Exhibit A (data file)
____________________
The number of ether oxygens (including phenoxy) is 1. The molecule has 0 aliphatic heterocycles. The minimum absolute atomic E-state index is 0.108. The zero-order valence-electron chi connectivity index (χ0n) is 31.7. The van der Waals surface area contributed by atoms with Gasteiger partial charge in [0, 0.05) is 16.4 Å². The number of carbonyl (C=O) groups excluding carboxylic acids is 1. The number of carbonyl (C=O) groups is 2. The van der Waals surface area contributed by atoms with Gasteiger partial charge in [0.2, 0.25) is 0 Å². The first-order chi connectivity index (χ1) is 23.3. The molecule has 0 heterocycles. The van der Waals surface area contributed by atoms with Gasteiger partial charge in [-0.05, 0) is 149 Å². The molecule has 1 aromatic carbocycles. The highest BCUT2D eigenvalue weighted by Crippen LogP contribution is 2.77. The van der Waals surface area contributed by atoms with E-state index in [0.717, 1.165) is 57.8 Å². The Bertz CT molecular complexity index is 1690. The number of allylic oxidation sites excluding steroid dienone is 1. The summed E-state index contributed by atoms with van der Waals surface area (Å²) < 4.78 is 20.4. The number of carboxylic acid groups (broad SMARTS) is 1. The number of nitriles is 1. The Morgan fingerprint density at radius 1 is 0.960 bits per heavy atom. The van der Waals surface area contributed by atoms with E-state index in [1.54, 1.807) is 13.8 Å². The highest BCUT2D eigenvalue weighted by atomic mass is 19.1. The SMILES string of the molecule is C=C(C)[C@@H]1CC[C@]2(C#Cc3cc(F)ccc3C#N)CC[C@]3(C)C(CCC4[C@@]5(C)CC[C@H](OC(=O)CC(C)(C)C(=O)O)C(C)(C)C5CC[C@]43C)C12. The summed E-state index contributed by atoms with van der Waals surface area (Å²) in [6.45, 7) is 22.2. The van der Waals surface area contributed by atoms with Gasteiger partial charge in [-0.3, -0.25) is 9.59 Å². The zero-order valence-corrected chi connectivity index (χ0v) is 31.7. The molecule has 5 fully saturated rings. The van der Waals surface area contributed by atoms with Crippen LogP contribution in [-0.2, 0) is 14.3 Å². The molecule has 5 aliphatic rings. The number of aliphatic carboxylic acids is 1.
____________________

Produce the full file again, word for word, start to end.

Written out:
The number of ether oxygens (including phenoxy) is 1. The molecule has 0 aliphatic heterocycles. The minimum absolute atomic E-state index is 0.108. The zero-order valence-electron chi connectivity index (χ0n) is 31.7. The van der Waals surface area contributed by atoms with Gasteiger partial charge in [0, 0.05) is 16.4 Å². The number of carbonyl (C=O) groups excluding carboxylic acids is 1. The number of carbonyl (C=O) groups is 2. The van der Waals surface area contributed by atoms with Gasteiger partial charge in [0.2, 0.25) is 0 Å². The first-order chi connectivity index (χ1) is 23.3. The molecule has 0 heterocycles. The van der Waals surface area contributed by atoms with Gasteiger partial charge in [-0.05, 0) is 149 Å². The molecule has 1 aromatic carbocycles. The highest BCUT2D eigenvalue weighted by Crippen LogP contribution is 2.77. The van der Waals surface area contributed by atoms with E-state index in [0.717, 1.165) is 57.8 Å². The Bertz CT molecular complexity index is 1690. The number of allylic oxidation sites excluding steroid dienone is 1. The summed E-state index contributed by atoms with van der Waals surface area (Å²) < 4.78 is 20.4. The number of carboxylic acid groups (broad SMARTS) is 1. The number of nitriles is 1. The Morgan fingerprint density at radius 1 is 0.960 bits per heavy atom. The van der Waals surface area contributed by atoms with E-state index in [1.54, 1.807) is 13.8 Å². The highest BCUT2D eigenvalue weighted by atomic mass is 19.1. The SMILES string of the molecule is C=C(C)[C@@H]1CC[C@]2(C#Cc3cc(F)ccc3C#N)CC[C@]3(C)C(CCC4[C@@]5(C)CC[C@H](OC(=O)CC(C)(C)C(=O)O)C(C)(C)C5CC[C@]43C)C12. The summed E-state index contributed by atoms with van der Waals surface area (Å²) in [6.45, 7) is 22.2. The van der Waals surface area contributed by atoms with Gasteiger partial charge in [-0.3, -0.25) is 9.59 Å². The zero-order valence-corrected chi connectivity index (χ0v) is 31.7. The molecule has 5 fully saturated rings. The van der Waals surface area contributed by atoms with Crippen LogP contribution in [-0.2, 0) is 14.3 Å². The molecule has 5 aliphatic rings. The number of aliphatic carboxylic acids is 1.